Boris Johnson’s newest catchphrase is “a Deal by Diwali” referring to his search for a free trade agreement with India before Diwali the five-day festival in October celebrating the victory of light over darkness, which is celebrated by Hindus around the world. Let’s hope it leads to a more successful outcome to his last catchphrase “Get Brexit Done”. We have our doubts.
As an EU member, the UK enjoyed trade deals with most of the world that were negotiated from a position of strength because the EU could offer access to a massive home market. Brexit meant the UK ripped up all of its trade deals and had to start from scratch with less negotiating power than before. Now under pressure at home, Boris Johnson needs a deal and therefore is weaker still. The deal that comes will not be that good for the UK and will mean Johnson has to open up the UK to higher levels of Indian immigration – so Brexit doesn’t even maintain the false illusion of taking back control of the UK’s borders that he promised to get Brexit done.
Johnson hasn’t had much to celebrate before his talks with India’s Prime Minister Narendra Modi, which at least took him as far as he could hope from the continuing Partygate scandal that has put his tenure under increasing pressure and which continued to dog him in New Delhi.
Among his hopes for the talks was something to boost UK exports of whisky, which is hugely popular in India. But it is subject to tariffs of 150 per cent and, although India is the world’s biggest whisky market, these taxes make it one of the world’s most expensive places to buy the genuine article and a country ripe for Scotch counterfeiters.
If you’ve ever been to India, you’ll be well aware of the shelves stacked with locally produced pale imitations of our Scotch for which you can pay just a couple of quid. In reality, our genuine whisky has only 2 per cent of the India market, a figure the Scotch Whisky Association is keen to increase.
According to SWA Chief Executive, Mark Kent: “Launching UK/India trade talks offers a golden opportunity to reach an ambitious tariff reduction in an early harvest deal that could grow Scotch Whisky exports to India by £1 billion over five years.
“Tackling the tariff and State level regulatory issues would open the market up to smaller producers who are effectively locked out by the substantial barriers to trade.”
“Improved market access for Scotch would enable an increasing number of Indian consumers to enjoy our premium product. It would also be good for our industry and Indian government tax revenues – a win-win for all.”
But what price would a beleaguered Johnson be prepared to pay to strike a deal with Modi?
The first thing likely to raise Home Secretary Priti Patel’s eyebrows is her boss having to concede the UK’s granting of more visas to skilled workers from India to cope with a shortage of “hundreds of thousands” of personnel, especially in IT and computer programming.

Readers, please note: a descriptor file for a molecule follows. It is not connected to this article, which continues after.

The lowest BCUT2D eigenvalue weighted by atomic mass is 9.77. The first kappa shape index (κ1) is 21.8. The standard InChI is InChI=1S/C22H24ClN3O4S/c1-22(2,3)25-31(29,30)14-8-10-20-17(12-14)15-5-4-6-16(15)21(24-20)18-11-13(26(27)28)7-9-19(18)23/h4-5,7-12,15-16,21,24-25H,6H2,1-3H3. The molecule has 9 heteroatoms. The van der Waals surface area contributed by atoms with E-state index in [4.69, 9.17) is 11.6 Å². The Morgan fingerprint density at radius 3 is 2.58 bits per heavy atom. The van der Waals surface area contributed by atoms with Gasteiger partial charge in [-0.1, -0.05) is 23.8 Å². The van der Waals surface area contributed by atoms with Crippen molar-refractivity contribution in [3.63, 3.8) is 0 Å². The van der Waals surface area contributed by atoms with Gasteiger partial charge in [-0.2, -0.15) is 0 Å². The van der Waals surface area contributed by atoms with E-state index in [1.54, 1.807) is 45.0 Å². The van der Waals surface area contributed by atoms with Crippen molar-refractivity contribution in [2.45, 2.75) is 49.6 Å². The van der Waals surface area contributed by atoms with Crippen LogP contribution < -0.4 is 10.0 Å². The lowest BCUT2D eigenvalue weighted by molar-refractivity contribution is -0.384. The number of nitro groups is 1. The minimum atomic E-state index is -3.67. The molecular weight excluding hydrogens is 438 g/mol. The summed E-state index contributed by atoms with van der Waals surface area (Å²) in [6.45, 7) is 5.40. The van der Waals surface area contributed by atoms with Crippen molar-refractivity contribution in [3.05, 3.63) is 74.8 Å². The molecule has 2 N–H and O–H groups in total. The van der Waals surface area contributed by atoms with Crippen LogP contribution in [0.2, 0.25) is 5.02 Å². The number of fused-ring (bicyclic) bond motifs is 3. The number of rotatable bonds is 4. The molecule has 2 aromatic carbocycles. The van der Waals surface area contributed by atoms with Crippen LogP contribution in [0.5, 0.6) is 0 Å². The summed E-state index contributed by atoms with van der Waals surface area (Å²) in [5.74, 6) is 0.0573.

He told journalists in New Delhi: “There’s no question Indian skills can make a difference … I’m not going to be dogmatic in refusing people with skill and talent in coming to the UK.
“All I would say is we need to control it.”
“We would like to see a further strengthening of this living bridge,” said Modi, adding that India also wanted improved access to the UK for its professional services sector.
Their horse trading continued with Johnson saying a free trade agreement between the two countries would also enable India to lift tariffs on British machinery in return for the UK doing likewise on Indian rice and textiles.
Of course there are hurdles to making migration simpler, as indicated in an online poll for Express.co.uk, which ran from 9am Thursday to 1pm on Friday. It asked readers if relaxing visa rules for highly skilled Indian migrants in exchange for a quicker, tariff-free trade deal was the right thing to do.
A total of 8,965 people voted and an overwhelming majority – 88 per cent – said immigration should not be increased. A further 11 per cent said “yes” and 1 per cent said they didn’t know.
Another sticking point could be India’s long-standing ties with Russia, from which it buys more than half of its military hardware.
India abstained from a UN vote condemning the invasion of Ukraine and has not imposed sanctions on Moscow. This is mainly because Russian military equipment is cheaper and therefore India buys more than half of its military hardware from them.
So, did Johnson ask India to join in on sanctioning Russia? Well, India’s Foreign Secretary Harsh Vardhan Shringla told reporters. “There was no pressure of any kind.” Thus, we see how weak the UK PM’s position really is.
Conclusion – An independent Scotland back in the EU with instant associate membership of the EU will have a better trade deal with India than Johnson will be able to negotiate from the UK’s position of weakness.